The idea to interpret the Periodic Table through painting and drawing had been germinating for a long time. I first thought about the Periodic Table as subject matter when I read Primo Levi’s book “The Periodic Table” in which he writes metaphorically about events in his life as a chemist and the roles certain elements played at various stages.
It got me thinking about the elements and how I might interpret them relative to my concerns as a painter. I also realized that this could be a fitting match for my concerns about the environment - the fact that all of these elements are finite resources - and also bring added purpose to the work.
The point of this project is to bring a keen realization and connection to the “Elements” which make up the physical world.
All of the elements share a remarkable origin in that they are all the consequences of the birth and death of stars. Everything on Earth is made up of these elements, including us, and it is truly astounding to realize that we are, in fact, “ the stuff of stars”. Intrinsic to this, is the importance and significance of the elements to our lives and that it is incumbent upon us to consider these resources carefully and utilize them responsibly.
My work has always been inspired, to one degree or another, by my interest and attention to the Sciences. First, through biology and its fundamental relation to the worlds of the microcosm and the macrocosm. This lead to an examination of the architectonic structures of nature that underlay the basis for the engineering feats of man made forms and buildings.
This new body of work gets to the essence of life and ecosystems by focusing on the natural “elements” themselves which make everything in the natural and synthetic worlds possible.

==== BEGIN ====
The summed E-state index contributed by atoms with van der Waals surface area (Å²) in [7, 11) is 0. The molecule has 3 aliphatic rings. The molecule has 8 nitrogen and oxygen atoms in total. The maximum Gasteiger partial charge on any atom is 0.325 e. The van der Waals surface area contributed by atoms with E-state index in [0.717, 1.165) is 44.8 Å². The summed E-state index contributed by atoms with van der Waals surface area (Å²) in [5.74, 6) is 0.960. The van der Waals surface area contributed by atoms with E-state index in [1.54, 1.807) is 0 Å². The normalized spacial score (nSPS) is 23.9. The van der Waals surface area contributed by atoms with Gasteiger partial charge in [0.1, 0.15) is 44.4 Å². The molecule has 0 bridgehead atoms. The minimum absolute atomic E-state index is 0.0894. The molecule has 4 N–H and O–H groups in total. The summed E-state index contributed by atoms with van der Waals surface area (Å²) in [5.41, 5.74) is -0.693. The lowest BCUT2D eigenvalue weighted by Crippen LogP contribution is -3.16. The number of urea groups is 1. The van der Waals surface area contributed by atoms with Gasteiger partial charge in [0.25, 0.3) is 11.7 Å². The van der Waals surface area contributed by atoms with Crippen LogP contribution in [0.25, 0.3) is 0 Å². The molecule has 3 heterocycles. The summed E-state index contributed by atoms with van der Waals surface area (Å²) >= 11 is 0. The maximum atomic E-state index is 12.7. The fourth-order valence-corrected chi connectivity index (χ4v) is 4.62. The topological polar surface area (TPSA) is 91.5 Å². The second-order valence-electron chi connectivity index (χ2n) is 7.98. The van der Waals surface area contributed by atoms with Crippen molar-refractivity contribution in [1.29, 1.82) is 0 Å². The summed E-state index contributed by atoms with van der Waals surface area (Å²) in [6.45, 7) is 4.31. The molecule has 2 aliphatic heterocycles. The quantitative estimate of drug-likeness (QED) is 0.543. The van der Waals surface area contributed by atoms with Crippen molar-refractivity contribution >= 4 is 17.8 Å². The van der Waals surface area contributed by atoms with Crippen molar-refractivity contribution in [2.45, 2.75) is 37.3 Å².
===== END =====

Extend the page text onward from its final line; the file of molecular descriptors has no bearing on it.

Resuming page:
Congruent with this are my own principle interests with surface and materiality. Each work is an experiment with materials and texture – mixing a variety of gels and other additives to the paints in order to achieve the desired effect. This is the driving force for me with relation to this project. Each element presents a new set of characteristics that need to be studied and assessed. This pushes me to experiment with textures and material effects that speak directly to the physical properties of each element, as well as, direct the color and compositional aspects of the work.
I have a three part approach to each element, the first, being a square format acrylic painting that addresses the physical qualities of the element – the basic design for each is based on the geometry of the elements crystal form and is then arranged in a pattern that loosely follows the formation of aperiodic tiling, the second, a drawing, in graphite and acrylic, that is a variation on the painting, and the third being a large gouache on paper that deals with the atomic energy of the element and is therefore made up of faceted transparent planes moving in all directions. Color for each element is derived from a combination of physical properties as well as the atomic spectral color inherent in each. From there, an intuitive approach becomes the dominant factor as each work progresses to its finished state.
For me, every works should move forward in some way – never repeating motifs or notions about plasticity in order to attain consistency. Rather, painting is first and foremost about attention and discovery – attention for the sake of understanding and discovery for the sake of expression.
This project has proven to be effective in both measures and it has been instrumental in my development as an artist and painter.It has been very challenging but also tremendously rewarding. The variety of elements and their properties allow for a variety of ideas and techniques to be employed throughout the process of interpreting them and this is what truly sparks my interest as a painter.
As this project progresses I plan on developing an educational component in the form of a lecture and workshop in which children (and adults) can research and create their own version of an element. At this point, my goal is to complete the number of elements that existed when Mendeleyev created the Periodic Table which was approximately 60. My plan is to divide the project up into four parts, each part comprised of 15 elements; each element represented by a painting, drawing, and gouache, which would constitute 45 works in all.
Please visit the support page if you would like to be a part of helping this project along.